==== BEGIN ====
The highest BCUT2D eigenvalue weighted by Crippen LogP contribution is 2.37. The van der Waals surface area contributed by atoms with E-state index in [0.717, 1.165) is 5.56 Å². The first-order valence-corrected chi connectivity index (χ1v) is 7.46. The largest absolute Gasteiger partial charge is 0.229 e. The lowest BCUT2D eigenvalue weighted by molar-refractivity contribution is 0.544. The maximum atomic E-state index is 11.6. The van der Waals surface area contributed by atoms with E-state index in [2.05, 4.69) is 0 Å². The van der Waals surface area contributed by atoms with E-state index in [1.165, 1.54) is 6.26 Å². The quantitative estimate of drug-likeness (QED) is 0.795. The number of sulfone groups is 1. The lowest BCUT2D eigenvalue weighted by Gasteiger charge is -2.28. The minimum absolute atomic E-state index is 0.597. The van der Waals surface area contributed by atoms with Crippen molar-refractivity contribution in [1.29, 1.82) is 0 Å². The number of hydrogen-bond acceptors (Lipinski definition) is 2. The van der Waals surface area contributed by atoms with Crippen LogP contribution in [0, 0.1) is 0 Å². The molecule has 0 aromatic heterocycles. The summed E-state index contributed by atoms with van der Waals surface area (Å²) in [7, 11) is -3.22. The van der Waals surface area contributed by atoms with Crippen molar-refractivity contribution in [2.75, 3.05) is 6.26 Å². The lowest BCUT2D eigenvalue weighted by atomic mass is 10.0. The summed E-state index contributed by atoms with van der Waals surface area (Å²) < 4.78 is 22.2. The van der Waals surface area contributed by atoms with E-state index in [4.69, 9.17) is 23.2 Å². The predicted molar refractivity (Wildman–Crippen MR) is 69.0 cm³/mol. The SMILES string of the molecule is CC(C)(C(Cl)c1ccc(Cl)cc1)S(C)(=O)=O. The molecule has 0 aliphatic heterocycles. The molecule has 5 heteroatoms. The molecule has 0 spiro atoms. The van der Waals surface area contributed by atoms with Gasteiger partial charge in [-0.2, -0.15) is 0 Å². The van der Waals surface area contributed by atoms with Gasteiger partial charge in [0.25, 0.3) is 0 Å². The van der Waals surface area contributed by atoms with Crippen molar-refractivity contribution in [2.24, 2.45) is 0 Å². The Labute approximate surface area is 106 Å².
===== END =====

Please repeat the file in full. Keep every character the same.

The highest BCUT2D eigenvalue weighted by Crippen LogP contribution is 2.37. The van der Waals surface area contributed by atoms with E-state index in [0.717, 1.165) is 5.56 Å². The first-order valence-corrected chi connectivity index (χ1v) is 7.46. The largest absolute Gasteiger partial charge is 0.229 e. The lowest BCUT2D eigenvalue weighted by molar-refractivity contribution is 0.544. The maximum atomic E-state index is 11.6. The van der Waals surface area contributed by atoms with E-state index in [2.05, 4.69) is 0 Å². The van der Waals surface area contributed by atoms with E-state index in [1.165, 1.54) is 6.26 Å². The quantitative estimate of drug-likeness (QED) is 0.795. The number of sulfone groups is 1. The lowest BCUT2D eigenvalue weighted by Gasteiger charge is -2.28. The minimum absolute atomic E-state index is 0.597. The van der Waals surface area contributed by atoms with Crippen molar-refractivity contribution in [1.29, 1.82) is 0 Å². The number of hydrogen-bond acceptors (Lipinski definition) is 2. The van der Waals surface area contributed by atoms with Crippen LogP contribution in [0, 0.1) is 0 Å². The molecule has 0 aromatic heterocycles. The summed E-state index contributed by atoms with van der Waals surface area (Å²) in [7, 11) is -3.22. The van der Waals surface area contributed by atoms with Crippen molar-refractivity contribution in [2.75, 3.05) is 6.26 Å². The lowest BCUT2D eigenvalue weighted by atomic mass is 10.0. The summed E-state index contributed by atoms with van der Waals surface area (Å²) < 4.78 is 22.2. The van der Waals surface area contributed by atoms with E-state index in [4.69, 9.17) is 23.2 Å². The predicted molar refractivity (Wildman–Crippen MR) is 69.0 cm³/mol. The SMILES string of the molecule is CC(C)(C(Cl)c1ccc(Cl)cc1)S(C)(=O)=O. The molecule has 0 aliphatic heterocycles. The molecule has 5 heteroatoms. The molecule has 0 spiro atoms. The van der Waals surface area contributed by atoms with Gasteiger partial charge in [-0.2, -0.15) is 0 Å². The van der Waals surface area contributed by atoms with Gasteiger partial charge in [0.25, 0.3) is 0 Å². The van der Waals surface area contributed by atoms with Crippen molar-refractivity contribution in [2.24, 2.45) is 0 Å². The Labute approximate surface area is 106 Å².